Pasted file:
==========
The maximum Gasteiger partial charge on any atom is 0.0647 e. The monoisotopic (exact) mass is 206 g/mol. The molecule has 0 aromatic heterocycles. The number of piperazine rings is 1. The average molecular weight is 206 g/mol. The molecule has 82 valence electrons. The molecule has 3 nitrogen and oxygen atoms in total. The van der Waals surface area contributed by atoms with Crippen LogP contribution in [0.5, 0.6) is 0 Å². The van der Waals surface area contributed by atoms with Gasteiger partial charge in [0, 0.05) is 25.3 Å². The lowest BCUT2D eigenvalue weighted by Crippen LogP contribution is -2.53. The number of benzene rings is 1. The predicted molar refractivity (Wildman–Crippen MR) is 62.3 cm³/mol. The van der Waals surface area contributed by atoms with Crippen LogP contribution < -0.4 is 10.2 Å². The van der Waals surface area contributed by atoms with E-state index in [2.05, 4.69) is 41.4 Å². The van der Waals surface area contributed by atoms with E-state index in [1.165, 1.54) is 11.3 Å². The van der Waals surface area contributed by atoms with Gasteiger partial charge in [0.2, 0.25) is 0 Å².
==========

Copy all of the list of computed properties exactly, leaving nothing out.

The maximum Gasteiger partial charge on any atom is 0.0647 e. The monoisotopic (exact) mass is 206 g/mol. The molecule has 0 aromatic heterocycles. The number of piperazine rings is 1. The average molecular weight is 206 g/mol. The molecule has 82 valence electrons. The molecule has 3 nitrogen and oxygen atoms in total. The van der Waals surface area contributed by atoms with Crippen LogP contribution in [0.5, 0.6) is 0 Å². The van der Waals surface area contributed by atoms with Gasteiger partial charge in [0, 0.05) is 25.3 Å². The lowest BCUT2D eigenvalue weighted by Crippen LogP contribution is -2.53. The number of benzene rings is 1. The predicted molar refractivity (Wildman–Crippen MR) is 62.3 cm³/mol. The van der Waals surface area contributed by atoms with Crippen LogP contribution < -0.4 is 10.2 Å². The van der Waals surface area contributed by atoms with E-state index in [2.05, 4.69) is 41.4 Å². The van der Waals surface area contributed by atoms with E-state index in [1.165, 1.54) is 11.3 Å². The van der Waals surface area contributed by atoms with Gasteiger partial charge in [0.2, 0.25) is 0 Å².